Blogs started a few years ago as a simple way for people to keep online diaries. Suddenly they are the ultimate vehicle for brand-bashing, personal attacks, political extremism and smear campaigns. It’s not easy to fight back: Often a bashing victim can’t even figure out who his attacker is. No target is too mighty, or too obscure, for this new and virulent strain of oratory. Microsoft has been hammered by bloggers; so have CBS, CNN and ABC News, two research boutiques that criticized IBM’s Notes software, the maker of Kryptonite bike locks, a Virginia congressman outed as a homosexual and dozens of other victims–even a right-wing blogger who dared defend a blog-mob scapegoat.
Can it be true? Are legitimate businesses being squeezed by a few angry bloggers on a mission of hurt?
Kurt Opsahl put some of this in perspective in a spot-on parody (found via Copyfight):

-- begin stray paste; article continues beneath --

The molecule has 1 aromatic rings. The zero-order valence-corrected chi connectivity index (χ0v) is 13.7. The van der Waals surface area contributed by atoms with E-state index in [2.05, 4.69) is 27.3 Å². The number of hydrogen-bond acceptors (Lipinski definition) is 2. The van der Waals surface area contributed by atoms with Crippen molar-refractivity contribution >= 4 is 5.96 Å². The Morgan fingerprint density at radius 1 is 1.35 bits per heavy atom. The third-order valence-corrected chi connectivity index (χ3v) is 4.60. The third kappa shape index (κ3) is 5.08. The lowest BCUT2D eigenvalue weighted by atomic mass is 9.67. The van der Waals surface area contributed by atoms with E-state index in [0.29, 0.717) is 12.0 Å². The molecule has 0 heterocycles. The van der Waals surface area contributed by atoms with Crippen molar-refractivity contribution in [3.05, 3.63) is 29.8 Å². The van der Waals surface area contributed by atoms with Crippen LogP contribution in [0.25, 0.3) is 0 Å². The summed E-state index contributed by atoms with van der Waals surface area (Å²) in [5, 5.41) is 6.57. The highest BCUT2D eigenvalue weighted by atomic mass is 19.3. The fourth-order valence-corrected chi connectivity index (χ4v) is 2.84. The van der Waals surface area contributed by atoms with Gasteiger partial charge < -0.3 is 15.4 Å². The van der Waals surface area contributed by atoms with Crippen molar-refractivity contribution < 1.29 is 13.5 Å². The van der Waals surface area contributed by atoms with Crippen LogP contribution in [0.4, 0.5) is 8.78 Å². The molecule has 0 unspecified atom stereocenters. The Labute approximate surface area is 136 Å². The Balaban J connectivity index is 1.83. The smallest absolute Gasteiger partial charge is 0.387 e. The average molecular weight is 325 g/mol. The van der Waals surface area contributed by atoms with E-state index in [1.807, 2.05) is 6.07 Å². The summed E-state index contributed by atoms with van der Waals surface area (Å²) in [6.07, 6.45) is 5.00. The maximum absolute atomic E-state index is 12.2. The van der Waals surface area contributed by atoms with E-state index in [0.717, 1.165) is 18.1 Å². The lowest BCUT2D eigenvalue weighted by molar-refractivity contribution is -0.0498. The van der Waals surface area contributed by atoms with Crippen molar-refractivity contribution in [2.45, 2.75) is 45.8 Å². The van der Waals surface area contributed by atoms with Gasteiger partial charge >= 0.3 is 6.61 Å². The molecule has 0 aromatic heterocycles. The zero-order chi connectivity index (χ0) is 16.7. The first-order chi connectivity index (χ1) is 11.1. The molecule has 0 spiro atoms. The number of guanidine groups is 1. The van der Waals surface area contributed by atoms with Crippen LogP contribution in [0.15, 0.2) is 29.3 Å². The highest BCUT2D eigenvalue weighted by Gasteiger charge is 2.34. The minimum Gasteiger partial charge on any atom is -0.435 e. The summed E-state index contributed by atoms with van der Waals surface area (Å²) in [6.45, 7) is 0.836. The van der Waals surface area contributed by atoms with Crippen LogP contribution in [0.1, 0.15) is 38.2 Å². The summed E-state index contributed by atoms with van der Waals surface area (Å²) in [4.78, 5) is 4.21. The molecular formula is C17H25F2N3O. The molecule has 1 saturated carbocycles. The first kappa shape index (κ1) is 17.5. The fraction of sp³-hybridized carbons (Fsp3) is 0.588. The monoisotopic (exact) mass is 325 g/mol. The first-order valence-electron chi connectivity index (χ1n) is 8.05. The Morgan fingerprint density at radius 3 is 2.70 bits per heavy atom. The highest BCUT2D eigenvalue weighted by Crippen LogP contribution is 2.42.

Printing presses are the prized platform of a public lynch mob spouting liberty but spewing lies, libel and invective. Their potent allies in this pursuit include Ben Franklin and John Hancock.
Take the tea tax. Revenue was coming, providing much needed funding to help with his Majesty’s benevolent aims in the colonies.
Then the pamphleteers attacked. A supposed crusading journalist launched a broadsheet long on invective and wobbly on facts, posting articles with his printing press calling your King “deceitful,”“unethical,”“incredibly stupid” and “a pathological liar” who had misled the colonists. The author claimed to be “Silence Dogood,” a middle-aged widow who started a one-woman “watchdog” pamphlet, to expose alleged regal excess.
Face it: blogs are disruptive technologies. Television and radio have been largely one-way, asymmetric mediums that benefit those of means — the same established business interests that Forbes serves. Does that put some perspective on it?
tags: attack of the bloggers, blogger, bloggers, blogs, business interests, disruptive technologies, forbes, legitimate businesses, lynch mob, online diaries, pathological liars, personal attacks, political extremism, printing press, printing presses